United Nations member states voted 165 to 4 to adopt a new declaration to end AIDS as a public health threat by 2030. The document sets specific goals, such as lowering annual new HIV cases each year to fewer than 370,000, lowering AIDS-related deaths to under 250,000 by 2025 and providing HIV treatment to 34 million people by the same year.

For comparison, in 2020, about 290,000 people died of AIDS-related illnesses, 1.5 million people contracted HIV and 27.4 million of the 37.6 million people living with HIV were on treatment, according to a recent report by the Joint United Nations Programme on AIDS (UNAIDS).

The declaration also encourages countries to ensure that 95% of their citizens with HIV are aware of their status, that 95% of those aware of their status are on treatment and that 95% of those on treatment maintain an undetectable viral load, which not only leads to better health outcomes but also prevents transmission of the virus, a fact referred to as Undetectable Equals Untransmittable, or U=U.

Only four United Nations member states—Russia, Belarus, Nicaragua and Syria—voted against the new HIV targets, reports Al Jazeera.

The global goals are spelled out in a document titled “Political Declaration on HIV and AIDS: Ending Inequalities and Getting on Track to End AIDS by 2030.” The adoption of the declaration was the culmination of weeks of work and took place during a U.N. General Assembly High-Level Meeting on AIDS, held June 8 to 10 in New York City.

Other elements of the declaration call on nations to fight HIV stigma and discrimination, to end criminalization of the virus and to ensure that populations at greater risk for HIV—such as adolescent girls and young women, injection drug users, sex workers and men who have sex with men—have better access to prevention, treatment and care. The declaration also asks nations to end gender-based violence and inequalities and to support reproductive health.

“To end AIDS, we need to end the intersecting injustices that drive new HIV infections and prevent people from accessing services,” said Amina J. Mohammed, deputy secretary-general of the United Nations, according to a press release from the United Nations Joint Programme on AIDS (UNAIDS) that includes links to opening remarks and a PDF of the declaration as well as several videos of speakers from the meeting, such as Yana Panfilova (below), a “teenergizer” and GNP+ member who was born with HIV.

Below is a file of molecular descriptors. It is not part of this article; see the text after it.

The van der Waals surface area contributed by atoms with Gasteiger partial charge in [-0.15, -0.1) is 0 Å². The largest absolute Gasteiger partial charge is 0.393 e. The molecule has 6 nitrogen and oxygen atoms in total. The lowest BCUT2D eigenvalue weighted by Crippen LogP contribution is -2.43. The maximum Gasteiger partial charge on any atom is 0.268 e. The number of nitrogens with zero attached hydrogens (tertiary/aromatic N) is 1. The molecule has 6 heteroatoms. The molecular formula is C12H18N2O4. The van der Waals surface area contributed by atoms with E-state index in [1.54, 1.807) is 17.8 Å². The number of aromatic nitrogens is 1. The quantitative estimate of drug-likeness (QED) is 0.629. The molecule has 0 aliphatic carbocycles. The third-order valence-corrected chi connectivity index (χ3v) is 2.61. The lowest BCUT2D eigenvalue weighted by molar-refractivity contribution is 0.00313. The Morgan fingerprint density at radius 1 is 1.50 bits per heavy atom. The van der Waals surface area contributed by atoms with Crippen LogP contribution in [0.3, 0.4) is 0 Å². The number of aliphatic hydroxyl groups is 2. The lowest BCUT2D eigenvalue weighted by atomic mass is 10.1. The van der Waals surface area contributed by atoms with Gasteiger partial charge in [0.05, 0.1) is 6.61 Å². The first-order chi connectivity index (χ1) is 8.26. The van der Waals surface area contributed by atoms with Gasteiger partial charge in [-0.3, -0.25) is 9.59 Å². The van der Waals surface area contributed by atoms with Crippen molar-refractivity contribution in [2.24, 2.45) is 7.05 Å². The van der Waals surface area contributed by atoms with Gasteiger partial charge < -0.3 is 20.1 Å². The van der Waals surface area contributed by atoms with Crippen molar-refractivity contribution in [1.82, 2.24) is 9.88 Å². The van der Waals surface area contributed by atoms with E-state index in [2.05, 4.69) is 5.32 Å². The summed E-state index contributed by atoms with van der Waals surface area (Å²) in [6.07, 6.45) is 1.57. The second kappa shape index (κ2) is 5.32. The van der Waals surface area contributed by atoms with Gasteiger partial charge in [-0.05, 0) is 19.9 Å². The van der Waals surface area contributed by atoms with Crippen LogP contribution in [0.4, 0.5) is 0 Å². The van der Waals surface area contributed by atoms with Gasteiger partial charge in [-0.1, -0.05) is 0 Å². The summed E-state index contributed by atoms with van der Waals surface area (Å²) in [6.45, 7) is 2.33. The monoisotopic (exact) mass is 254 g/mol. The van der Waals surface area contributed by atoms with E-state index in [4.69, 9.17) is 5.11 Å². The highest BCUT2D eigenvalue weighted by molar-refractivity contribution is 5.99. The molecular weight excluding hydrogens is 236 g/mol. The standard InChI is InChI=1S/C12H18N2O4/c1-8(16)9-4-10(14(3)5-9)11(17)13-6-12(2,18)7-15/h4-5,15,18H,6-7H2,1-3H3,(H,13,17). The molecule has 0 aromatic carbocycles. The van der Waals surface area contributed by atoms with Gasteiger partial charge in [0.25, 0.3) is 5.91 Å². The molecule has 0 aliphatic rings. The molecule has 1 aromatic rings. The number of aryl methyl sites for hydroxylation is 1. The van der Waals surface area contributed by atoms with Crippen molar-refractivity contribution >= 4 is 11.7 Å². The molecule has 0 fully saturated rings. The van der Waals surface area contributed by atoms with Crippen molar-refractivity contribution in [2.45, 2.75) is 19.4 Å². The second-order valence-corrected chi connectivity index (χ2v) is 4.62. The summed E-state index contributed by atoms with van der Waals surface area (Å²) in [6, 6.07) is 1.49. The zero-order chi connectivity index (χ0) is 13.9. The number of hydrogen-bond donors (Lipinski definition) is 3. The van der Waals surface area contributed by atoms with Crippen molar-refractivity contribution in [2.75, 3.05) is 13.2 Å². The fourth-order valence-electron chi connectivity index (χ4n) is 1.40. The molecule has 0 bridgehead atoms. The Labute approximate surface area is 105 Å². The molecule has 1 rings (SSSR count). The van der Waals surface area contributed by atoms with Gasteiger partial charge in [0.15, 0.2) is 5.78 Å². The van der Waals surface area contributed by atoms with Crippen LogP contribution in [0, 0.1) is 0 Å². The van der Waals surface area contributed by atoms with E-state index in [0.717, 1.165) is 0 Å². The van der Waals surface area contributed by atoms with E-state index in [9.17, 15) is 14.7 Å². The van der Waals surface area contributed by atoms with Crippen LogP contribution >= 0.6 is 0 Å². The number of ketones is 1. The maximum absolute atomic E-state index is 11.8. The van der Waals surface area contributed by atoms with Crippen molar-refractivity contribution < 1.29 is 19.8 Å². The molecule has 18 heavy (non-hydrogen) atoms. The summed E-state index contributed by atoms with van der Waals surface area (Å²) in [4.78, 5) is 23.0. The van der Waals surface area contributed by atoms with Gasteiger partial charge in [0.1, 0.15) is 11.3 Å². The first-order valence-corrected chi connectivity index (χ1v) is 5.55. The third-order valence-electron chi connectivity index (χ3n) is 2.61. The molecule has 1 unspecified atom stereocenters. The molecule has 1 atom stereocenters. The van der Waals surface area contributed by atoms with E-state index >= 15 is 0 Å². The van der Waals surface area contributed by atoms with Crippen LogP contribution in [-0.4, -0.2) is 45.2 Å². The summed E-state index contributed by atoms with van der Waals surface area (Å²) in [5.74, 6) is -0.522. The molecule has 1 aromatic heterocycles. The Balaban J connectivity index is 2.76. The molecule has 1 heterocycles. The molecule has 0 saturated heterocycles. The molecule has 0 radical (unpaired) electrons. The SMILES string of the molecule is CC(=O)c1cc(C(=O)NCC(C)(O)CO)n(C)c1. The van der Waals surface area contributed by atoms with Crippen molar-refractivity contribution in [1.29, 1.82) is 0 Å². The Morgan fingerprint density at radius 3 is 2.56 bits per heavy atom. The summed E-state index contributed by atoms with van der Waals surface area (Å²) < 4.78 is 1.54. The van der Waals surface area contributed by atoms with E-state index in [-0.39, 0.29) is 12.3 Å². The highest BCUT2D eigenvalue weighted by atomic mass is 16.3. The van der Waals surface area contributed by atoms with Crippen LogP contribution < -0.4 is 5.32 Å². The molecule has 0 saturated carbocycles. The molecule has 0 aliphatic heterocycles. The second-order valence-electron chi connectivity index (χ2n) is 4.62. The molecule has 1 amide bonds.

If countries across the globe reach the HIV-related targets, then 3.6 million new HIV cases and 1.7 million AIDS-related deaths will be prevented by 2030, according to UNAIDS.org.

“The stark inequalities exposed by the colliding pandemics of HIV and COVID-19 are a wake-up call for the world to prioritize and invest fully in realizing the human right to health for all without discrimination,” UNAIDS executive director Winnie Byanyima said during the meeting, adding that despite the setbacks of COVID-19, “we can end AIDS as a public health threat by 2030 as we promised, if the world comes together.”

The U.N. meeting took place the same week the world marked 40 years of the AIDS epidemic. On June 5, 1981,  a publication of the Centers for Disease Control and Prevention (CDC) first reported on what soon became known as AIDS. To coincide with that anniversary and to help kick off the high-level meeting, UNAIDS released a report assessing the progress the world has made in battling the epidemic. For more, see “40 Years In and 10.2 Million People With HIV Still Aren’t on Treatment.”

For more POZ articles and blogs about this four-decade milestone, see “HIV at 40 Amazing Advances but Challenges Remain,” “Watch HIV Leaders Mark 40 Years of AIDS and Over 700,000 Lost to the Virus,” “Personal Reflections on the 40th Anniversary of HIV/AIDS” and “40 Years of HIV: Where We’ve Been and Where We’re Going.”